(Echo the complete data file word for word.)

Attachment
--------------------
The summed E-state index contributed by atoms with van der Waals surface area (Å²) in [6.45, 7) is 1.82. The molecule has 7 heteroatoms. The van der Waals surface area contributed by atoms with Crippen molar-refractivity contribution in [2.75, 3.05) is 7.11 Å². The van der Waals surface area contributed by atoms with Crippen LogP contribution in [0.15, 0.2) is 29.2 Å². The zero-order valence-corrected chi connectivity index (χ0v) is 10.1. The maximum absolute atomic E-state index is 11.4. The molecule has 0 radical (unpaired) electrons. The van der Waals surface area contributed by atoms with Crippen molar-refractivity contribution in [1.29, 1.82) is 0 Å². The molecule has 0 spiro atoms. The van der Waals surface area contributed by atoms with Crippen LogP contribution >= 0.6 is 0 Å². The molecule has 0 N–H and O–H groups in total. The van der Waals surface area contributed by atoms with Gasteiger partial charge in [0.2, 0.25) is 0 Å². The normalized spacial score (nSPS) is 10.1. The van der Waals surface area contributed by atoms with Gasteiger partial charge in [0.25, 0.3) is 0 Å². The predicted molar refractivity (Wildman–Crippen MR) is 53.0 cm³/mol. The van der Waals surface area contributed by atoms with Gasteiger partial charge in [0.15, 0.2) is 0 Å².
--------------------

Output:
The summed E-state index contributed by atoms with van der Waals surface area (Å²) in [6.45, 7) is 1.82. The molecule has 7 heteroatoms. The van der Waals surface area contributed by atoms with Crippen molar-refractivity contribution in [2.75, 3.05) is 7.11 Å². The van der Waals surface area contributed by atoms with Crippen LogP contribution in [0.15, 0.2) is 29.2 Å². The zero-order valence-corrected chi connectivity index (χ0v) is 10.1. The maximum absolute atomic E-state index is 11.4. The molecule has 0 radical (unpaired) electrons. The van der Waals surface area contributed by atoms with Crippen molar-refractivity contribution in [1.29, 1.82) is 0 Å². The molecule has 0 spiro atoms. The van der Waals surface area contributed by atoms with Crippen LogP contribution >= 0.6 is 0 Å². The molecule has 0 N–H and O–H groups in total. The van der Waals surface area contributed by atoms with Gasteiger partial charge in [0.2, 0.25) is 0 Å². The normalized spacial score (nSPS) is 10.1. The van der Waals surface area contributed by atoms with Gasteiger partial charge in [0.25, 0.3) is 0 Å². The predicted molar refractivity (Wildman–Crippen MR) is 53.0 cm³/mol. The van der Waals surface area contributed by atoms with Gasteiger partial charge in [0.15, 0.2) is 0 Å².